New Excimer Process Rapidly Creates Super Hard DLC Films at Low Temperatures.
New Excimer Process Rapidly Creates Super Hard DLC Films at Low Temperatures The ChallengeDiamond-like (DLC) carbon is widely used to form highly wear-resistant coatings. But current DLC coating methods suffer from various drawbacks. For example, tetrahedral amorphous carbon (ta-C) is a desirable hydrogen-free DLC material known for both its extreme hardness (>40 GPa) and low friction. But typical production methods create films with high internal stress, degrading their performance. Hagen Grüttner and colleagues in the laboratory of Professor Steffen Weissmantel at the University of Applied Sciences Mittweida set out to develop a new process that can create low-stress films and that is suitable for industrial production. Their method is based on pulsed laser deposition (PLD) using the uniquely high pulse energy of Coherent 248 nm excimer lasers.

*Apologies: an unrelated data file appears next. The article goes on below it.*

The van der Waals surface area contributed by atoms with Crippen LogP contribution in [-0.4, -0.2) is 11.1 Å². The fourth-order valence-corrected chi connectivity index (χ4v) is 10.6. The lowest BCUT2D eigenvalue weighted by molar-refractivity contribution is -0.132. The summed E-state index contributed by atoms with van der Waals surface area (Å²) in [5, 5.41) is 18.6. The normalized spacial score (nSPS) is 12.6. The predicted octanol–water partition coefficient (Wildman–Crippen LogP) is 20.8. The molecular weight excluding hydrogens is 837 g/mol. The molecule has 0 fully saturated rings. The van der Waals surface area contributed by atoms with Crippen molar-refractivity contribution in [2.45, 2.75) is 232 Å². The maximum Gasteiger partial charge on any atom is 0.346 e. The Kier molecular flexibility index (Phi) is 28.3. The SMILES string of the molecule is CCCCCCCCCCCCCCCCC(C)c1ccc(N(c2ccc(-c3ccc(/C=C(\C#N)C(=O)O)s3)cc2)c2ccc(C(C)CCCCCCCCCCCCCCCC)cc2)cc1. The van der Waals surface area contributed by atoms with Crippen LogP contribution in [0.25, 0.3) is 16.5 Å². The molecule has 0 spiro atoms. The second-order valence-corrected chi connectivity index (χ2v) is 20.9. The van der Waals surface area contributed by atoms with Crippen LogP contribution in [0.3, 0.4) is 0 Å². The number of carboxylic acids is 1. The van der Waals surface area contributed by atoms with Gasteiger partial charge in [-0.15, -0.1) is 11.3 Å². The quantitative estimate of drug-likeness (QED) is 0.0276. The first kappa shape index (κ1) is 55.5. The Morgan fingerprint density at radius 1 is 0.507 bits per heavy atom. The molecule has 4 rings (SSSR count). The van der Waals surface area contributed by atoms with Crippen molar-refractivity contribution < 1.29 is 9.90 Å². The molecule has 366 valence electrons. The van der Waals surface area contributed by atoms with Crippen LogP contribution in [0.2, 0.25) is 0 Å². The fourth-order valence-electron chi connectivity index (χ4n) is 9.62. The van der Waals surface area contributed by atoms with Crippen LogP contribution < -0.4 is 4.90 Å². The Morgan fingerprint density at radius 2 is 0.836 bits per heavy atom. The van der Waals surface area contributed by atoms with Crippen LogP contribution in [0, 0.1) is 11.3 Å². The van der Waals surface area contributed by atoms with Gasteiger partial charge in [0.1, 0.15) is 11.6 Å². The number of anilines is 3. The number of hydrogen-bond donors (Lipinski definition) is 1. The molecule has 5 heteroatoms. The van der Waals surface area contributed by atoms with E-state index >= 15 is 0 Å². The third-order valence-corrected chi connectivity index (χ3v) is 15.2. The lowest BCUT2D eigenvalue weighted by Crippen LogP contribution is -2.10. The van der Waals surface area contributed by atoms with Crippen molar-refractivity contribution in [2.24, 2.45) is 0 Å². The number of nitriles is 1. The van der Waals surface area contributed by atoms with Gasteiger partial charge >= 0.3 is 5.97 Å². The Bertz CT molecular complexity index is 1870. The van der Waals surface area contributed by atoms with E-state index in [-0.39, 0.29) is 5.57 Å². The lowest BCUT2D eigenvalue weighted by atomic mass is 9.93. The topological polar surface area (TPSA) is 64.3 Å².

The key to developing a successful low-temperature production method was to combine two excimer-based processes: pulsed laser deposition (PLD) and annealing. Grüttner explains, “Excimer-based PLD is a well-known industrial process for producing functional films such as high temperature superconducting films. Plus it can be used with low-temperature substrates. However, when the PLD process (or any other process) is used for ta-C, the coating layers often contain huge amounts (e.g., 12 GPa) of residual stress, which greatly compromises their mechanical strength.” Grüttner and colleagues have solved this problem and created thick (microns) ta-C coatings with as little as 0.1 GPa of residual stress…